HomeNewsStudy: Medical Marijuana Legalization and Opioid Use In Cancer Patients

Study: Medical Marijuana Legalization and Opioid Use In Cancer Patients

A study looking at medical marijuana legalization in the USA and its impact on opioid-related and pain-related outcomes revealed some interesting results.

The cross-sectional study looked at records of tens of thousands of patients newly diagnosed with either breast, colorectal or lung cancer who were receiving anticancer treatment and lived in one of 34 states where medical marijuana wasn’t legal before January 2021.

It found medical marijuana legalization that took effect among these states between 2012 and 2017 was associated with a 5.5% to 19.2% relative reduction in the rate of opioid dispensing – a significant drop. Medical marijuana legalization was also associated with a reduction in the rate of one or more pain-related hospital events; from 19.3% to 13.0% – again, a significant reduction.

The researchers suggest medical marijuana could be serving as a substitute for opioid therapies among some adult patients receiving cancer treatment, and:

“The nature of these associations and their implications for patient safety and quality of life need to be further investigated.”

The use of opioids generally remains a hot topic in the USA where abuse and dependence has reached epidemic proportions. According to the Centers for Disease Control and Prevention (CDC); opioids were involved in 68,630 overdose deaths in 2020; accounting for 74.8% of all drug overdose deaths.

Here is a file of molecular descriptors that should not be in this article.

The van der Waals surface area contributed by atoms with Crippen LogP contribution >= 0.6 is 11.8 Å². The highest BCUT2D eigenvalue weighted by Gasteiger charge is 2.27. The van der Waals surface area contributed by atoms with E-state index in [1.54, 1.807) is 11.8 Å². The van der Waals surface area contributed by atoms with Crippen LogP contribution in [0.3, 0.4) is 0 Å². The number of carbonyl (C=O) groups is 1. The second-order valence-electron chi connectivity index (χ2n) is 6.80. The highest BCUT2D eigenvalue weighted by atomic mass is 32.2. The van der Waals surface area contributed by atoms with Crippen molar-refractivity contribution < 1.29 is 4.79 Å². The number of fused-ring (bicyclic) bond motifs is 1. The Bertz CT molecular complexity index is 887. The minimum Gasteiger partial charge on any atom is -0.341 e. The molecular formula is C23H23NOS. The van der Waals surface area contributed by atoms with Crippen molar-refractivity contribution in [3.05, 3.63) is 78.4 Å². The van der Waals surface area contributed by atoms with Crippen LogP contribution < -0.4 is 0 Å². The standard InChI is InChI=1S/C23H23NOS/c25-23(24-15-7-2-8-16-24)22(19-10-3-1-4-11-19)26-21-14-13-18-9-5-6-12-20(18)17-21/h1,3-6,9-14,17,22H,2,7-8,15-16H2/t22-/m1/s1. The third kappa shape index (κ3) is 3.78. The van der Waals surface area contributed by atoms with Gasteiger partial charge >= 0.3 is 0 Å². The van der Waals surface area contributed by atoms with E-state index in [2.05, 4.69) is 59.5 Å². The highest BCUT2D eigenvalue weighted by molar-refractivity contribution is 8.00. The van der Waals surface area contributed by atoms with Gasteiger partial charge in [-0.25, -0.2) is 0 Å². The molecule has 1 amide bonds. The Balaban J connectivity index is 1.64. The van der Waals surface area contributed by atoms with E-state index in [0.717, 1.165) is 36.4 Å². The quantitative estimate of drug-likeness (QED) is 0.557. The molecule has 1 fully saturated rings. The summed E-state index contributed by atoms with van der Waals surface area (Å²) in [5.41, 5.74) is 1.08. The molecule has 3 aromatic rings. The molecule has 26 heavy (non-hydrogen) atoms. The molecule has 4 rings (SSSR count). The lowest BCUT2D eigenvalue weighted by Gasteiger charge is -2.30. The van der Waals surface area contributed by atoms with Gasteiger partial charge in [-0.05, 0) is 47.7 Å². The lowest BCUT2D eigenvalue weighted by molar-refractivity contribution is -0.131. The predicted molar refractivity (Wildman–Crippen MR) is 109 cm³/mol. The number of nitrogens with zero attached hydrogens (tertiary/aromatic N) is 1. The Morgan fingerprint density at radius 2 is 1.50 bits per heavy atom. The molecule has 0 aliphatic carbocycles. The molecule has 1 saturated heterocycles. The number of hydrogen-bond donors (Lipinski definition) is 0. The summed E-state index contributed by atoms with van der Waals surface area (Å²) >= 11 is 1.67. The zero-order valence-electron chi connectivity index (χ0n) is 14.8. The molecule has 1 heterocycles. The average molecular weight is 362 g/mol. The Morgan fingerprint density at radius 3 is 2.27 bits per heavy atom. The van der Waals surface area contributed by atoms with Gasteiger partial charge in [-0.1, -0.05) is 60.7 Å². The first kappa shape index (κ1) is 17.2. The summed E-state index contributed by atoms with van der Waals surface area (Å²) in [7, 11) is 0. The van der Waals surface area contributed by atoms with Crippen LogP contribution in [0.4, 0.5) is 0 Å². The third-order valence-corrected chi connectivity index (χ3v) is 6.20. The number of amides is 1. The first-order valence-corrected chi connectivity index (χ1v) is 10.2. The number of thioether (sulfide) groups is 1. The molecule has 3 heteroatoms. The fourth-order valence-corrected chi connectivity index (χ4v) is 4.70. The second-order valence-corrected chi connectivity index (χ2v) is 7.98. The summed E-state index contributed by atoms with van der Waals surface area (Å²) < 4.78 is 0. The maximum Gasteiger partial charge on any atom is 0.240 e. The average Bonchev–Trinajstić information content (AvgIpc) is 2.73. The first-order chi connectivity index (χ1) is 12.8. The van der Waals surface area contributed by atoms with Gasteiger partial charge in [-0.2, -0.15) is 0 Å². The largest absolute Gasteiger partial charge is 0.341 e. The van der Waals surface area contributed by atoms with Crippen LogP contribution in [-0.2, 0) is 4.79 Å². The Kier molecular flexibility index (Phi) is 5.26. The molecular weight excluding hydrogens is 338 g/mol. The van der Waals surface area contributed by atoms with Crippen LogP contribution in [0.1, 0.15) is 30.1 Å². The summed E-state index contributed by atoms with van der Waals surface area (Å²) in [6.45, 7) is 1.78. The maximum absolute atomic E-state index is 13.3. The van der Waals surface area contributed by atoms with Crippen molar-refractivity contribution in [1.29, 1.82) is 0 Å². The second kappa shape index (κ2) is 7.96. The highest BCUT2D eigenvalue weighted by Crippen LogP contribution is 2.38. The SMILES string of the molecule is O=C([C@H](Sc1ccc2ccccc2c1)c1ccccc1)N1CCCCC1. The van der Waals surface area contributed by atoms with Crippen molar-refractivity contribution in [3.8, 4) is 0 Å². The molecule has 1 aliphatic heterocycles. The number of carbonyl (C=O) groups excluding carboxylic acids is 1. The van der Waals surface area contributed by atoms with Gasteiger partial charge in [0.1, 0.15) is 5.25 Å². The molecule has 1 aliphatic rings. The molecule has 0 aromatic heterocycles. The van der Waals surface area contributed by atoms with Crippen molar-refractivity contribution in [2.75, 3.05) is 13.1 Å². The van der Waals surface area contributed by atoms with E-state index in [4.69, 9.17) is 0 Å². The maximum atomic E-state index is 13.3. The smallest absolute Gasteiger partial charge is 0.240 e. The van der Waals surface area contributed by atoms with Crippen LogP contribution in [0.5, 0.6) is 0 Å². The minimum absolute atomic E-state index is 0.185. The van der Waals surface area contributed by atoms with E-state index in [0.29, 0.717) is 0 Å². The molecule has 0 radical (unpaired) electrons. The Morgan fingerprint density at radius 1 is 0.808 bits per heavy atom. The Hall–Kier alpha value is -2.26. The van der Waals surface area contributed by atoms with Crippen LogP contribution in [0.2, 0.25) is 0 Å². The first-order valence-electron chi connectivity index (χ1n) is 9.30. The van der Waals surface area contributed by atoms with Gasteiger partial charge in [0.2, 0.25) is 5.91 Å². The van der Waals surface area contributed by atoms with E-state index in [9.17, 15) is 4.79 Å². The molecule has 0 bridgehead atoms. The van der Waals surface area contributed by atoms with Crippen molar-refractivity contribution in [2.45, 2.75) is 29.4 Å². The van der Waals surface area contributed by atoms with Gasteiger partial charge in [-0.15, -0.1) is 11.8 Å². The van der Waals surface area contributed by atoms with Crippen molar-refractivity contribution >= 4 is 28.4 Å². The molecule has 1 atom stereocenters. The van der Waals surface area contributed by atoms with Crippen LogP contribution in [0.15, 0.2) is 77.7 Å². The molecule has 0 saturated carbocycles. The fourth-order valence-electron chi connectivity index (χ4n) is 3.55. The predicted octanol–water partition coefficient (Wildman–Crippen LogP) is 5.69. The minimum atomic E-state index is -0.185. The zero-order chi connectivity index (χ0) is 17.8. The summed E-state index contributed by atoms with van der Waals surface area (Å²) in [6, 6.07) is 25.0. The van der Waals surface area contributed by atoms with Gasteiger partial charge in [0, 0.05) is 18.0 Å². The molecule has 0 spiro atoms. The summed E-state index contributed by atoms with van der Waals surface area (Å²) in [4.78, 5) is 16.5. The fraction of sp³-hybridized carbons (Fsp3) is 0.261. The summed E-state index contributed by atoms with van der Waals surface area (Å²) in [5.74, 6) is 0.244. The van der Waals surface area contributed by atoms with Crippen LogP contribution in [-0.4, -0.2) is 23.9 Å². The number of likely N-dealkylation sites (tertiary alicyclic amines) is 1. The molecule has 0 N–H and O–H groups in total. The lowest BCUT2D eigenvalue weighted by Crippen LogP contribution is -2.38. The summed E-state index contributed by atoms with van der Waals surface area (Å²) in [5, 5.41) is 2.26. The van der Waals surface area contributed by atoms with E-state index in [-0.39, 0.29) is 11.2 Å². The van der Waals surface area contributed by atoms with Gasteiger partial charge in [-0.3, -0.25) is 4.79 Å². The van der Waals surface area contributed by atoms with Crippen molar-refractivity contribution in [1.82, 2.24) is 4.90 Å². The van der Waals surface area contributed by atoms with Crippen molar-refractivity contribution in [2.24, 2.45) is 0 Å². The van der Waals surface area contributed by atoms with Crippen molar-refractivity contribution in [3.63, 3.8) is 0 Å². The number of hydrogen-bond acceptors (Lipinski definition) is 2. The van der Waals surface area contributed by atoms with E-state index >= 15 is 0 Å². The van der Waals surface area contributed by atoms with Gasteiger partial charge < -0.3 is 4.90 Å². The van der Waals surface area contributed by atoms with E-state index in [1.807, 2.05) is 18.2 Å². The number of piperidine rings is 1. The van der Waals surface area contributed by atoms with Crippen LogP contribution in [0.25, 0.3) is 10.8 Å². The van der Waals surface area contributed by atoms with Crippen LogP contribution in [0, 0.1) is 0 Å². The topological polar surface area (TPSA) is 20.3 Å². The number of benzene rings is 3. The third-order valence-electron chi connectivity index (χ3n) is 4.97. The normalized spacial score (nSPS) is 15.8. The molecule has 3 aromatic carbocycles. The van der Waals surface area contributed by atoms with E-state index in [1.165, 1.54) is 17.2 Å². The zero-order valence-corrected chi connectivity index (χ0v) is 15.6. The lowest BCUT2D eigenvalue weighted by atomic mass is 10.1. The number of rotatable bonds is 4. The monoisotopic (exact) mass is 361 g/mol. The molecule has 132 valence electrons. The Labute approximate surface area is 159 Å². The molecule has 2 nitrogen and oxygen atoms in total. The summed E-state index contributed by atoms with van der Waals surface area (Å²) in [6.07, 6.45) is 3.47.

While supervised, responsible medical use and abuse are entirely different things – particularly when it comes to managing serious conditions – the statistics suggest one can evolve, or devolve,  into the other; creating a new set of problems to contend with in terms of tolerance, dependence and overdose. And that’s where medical marijuana may have some potential; offering an alternative to opioids for cancer and other patients that may not be as problematic.

But as the researchers note, more research is needed on the safety and quality of life front. The study was published in the journal Jama Oncology, an abstract of which can be found here.

On a related note, a study published in 2021 indicated 42% of breast cancer patients reported using cannabis for relief of symptoms. Among that group, 75% reported it was “extremely” or “very helpful”. The most common symptoms being addressed were pain, anxiety, insomnia, and nausea/vomiting.

Gillian Jalimnson
Gillian Jalimnson is one of Hemp Gazette's staff writers and has been with us since we kicked off in 2015. Gillian sees massive potential for cannabis in areas of health, energy, building and personal care products and is intrigued by the potential for cannabidiol (CBD) as an alternative to conventional treatments. You can contact Gillian here.

Most Popular